Type 1 diabetes (T1D) is a chronic autoimmune disorder that occurs in genetically susceptible individuals and that may be precipitated by environmental factors. In a susceptible individual, the immune system is triggered to develop an autoimmune response against altered pancreatic beta cell antigens, or molecules in beta cells that resemble a viral protein.
Epidemiologic data have demonstrated significant increases of various cancers in people with obesity and diabetes. Recently, concern has emerged that antihyperglycemic medications may also be associated with an increased prevalence of multiple cancers; however, available data are limited and conflicting.1,2
Screening for Prediabetes
AACE recommends that individuals who meet any of the clinical risk criteria noted below should be screened for prediabetes or type 2 diabetes (T2D) (1).
The primary goal of prediabetes management is to normalize glucose levels and prevent or delay progression to diabetes and associated microvascular complications.
Overall, type 1 diabetes (T1D) accounts for approximately 5% of diabetes and affects about 20 million individuals worldwide. Among those younger than 20 years of age, T1D accounts for the majority of T1D cases (1,2). The current U.S. prevalence estimate of 1-3 million T1D patients may triple by 2050 due to a rising incidence of T1D (3).
Patients with type 1 diabetes (T1D) require exogenous insulin for survival and should be identified as soon as possible to avoid high morbidity due to a delay in insulin treatment.
Diabetes affects 9.4% of the population of the United States, or approximately 30.3 million people. Of these, 7.2 million have not been diagnosed. Approximately 90% of all diabetes cases are type 2 diabetes.1
The risk factors for the development of both prediabetes and type 2 diabetes mellitus (T2DM) are as follows:1
There is a continuum of risk for poor patient outcomes as glucose tolerance progresses from normal to overt type 2 diabetes. AACE-defined glucose tolerance categories are listed in Table 1.1
Table 1. Glucose Testing and Interpretation1
The Comprehensive Care Plan
As may be expected with a chronic disease that primarily affects middle-aged and older individuals, type 2 diabetes is usually complicated by other medical conditions.
Epidemiologic studies show that glucose control in hospitals is woefully inadequate.
Approximately 30% of hospitalized patients have blood glucose values >180 mg/dL.
Hyperglycemia and insulin regulation play both a direct and indirect role in the cellular mechanisms underlying inflammation and oxidative stress.
Free fatty acids generated by hyperglycemia and insulin deficiency also result in endothelial dysfunction and the generation of reactive oxygen species.
Diabetes is an increasingly prevalent diagnosis among hospitalized patients.
Many patients have unrecognized diabetes.
Diabetes contributes to greater lengths of stay and increased costs among hospitalized patients.
Identifying and treating diabetes:
Hyperglycemia is common in critically ill patients, both with and without diabetes.
Hyperglycemia is a predictor of adverse outcomes, including mortality.
Hyperglycemia is associated with poor outcomes in noncritically ill patients.
Glycemic goals for noncritically ill patients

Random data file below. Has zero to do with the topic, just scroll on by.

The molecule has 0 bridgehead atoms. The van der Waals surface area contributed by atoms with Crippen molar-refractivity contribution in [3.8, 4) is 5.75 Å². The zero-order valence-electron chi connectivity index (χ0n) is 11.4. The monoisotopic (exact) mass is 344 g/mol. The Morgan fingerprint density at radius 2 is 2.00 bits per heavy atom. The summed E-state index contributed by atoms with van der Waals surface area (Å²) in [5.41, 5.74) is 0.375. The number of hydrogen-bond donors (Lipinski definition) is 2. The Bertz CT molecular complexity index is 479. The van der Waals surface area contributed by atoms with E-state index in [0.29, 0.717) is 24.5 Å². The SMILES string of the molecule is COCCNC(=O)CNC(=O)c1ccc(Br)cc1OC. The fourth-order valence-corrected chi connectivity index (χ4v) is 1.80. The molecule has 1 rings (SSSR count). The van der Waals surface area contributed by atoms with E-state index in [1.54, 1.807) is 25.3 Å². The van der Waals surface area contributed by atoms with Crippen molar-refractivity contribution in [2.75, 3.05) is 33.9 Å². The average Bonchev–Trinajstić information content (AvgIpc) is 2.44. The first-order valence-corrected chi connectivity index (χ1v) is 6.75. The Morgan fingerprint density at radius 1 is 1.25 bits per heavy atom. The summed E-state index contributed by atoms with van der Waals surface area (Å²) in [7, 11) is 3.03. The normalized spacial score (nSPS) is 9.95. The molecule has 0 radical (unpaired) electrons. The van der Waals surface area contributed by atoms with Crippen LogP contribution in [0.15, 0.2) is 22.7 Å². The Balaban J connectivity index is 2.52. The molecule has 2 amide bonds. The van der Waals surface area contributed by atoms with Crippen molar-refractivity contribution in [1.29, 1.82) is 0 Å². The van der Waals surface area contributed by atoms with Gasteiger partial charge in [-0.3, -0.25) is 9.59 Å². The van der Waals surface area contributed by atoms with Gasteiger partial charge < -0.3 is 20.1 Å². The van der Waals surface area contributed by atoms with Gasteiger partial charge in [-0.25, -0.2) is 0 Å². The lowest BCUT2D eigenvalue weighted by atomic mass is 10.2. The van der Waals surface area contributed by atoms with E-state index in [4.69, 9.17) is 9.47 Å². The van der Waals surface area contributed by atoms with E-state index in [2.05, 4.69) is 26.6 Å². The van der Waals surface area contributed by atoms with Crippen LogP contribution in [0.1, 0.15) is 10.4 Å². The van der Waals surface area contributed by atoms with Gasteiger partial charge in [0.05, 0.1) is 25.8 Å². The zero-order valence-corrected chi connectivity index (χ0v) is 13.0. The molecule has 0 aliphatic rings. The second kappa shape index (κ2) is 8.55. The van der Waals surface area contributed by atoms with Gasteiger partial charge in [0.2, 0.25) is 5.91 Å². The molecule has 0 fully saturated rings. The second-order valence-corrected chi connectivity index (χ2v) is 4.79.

Premeal blood glucose: <140 mg/dL
Random blood glucose: <180 mg/dL
DKA and HHS are life-threatening emergencies.
Attention to precipitating cause
Fluid and electrolyte management
Prevention of metabolic complications during recovery
Hyperglycemia is associated with adverse clinical outcomes in the hospital setting, both in critically ill and noncritically ill patients.
Various patient- and provider-specific factors may increase the risk of inpatient hypoglycemia
Insulin is the most appropriate agent for the majority of hospitalized patients.
Insulin is a “high-alert medication.”
Nurses are essential—and central—to successful implementation of protocols, order sets, glucose monitoring, and educational programs to support improved glycemic control.
The last 18 hours in utero have a significant impact on the infant’s metabolic responses after birth, even if maternal glucose control is adequate over the duration of gestation.
The order sets provided here are only a few examples from institutions involved in the management of inpatient hyperglycemia; this is not an all-inclusive list. Posting of these protocols does not constitute endorsement of any specific protocol. We believe that each institution should consult with diabetes experts to select and implement insulin protocols.
Hyperglycemia in the hospital affects quality of care, patient safety, length of stay, and cost; hence, addressing hyperglycemia in hospitalized patients can unite professionals in a common quest.
Models for implementation of improved control of hyperglycemia include:
Glucometrics is a way to measure the success of inpatient glucose management. Getting timely and accurate metrics to frontline clinical teams, which can analyze the results and look for cause and effect, will transform performance improvement into optimal outcomes.
Upon admission (or as soon thereafter as possible), every patient’s need for diabetes education should be assessed.
During hospital stay, all patients with diabetes should receive necessary training in diabetes knowledge and self-care skills.
Optimal management of type 2 diabetes requires treatment of the “ABCs” of diabetes: A1C, blood pressure, and cholesterol (ie, dyslipidemia).
The treatment goals for patients with type 1 diabetes (T1D) are the same as those for patients with type 2 diabetes (T2D), as outlined in Table 1 (1).
Table 1. Glucose goals for patients with diabetes (1).
Comprehensive care of patients with diabetes requires a team of healthcare professionals. Working with different healthcare providers allows the patient to learn in-depth information regarding their health and well-being. It also ensures that the patient’s needs are cared for and addressed.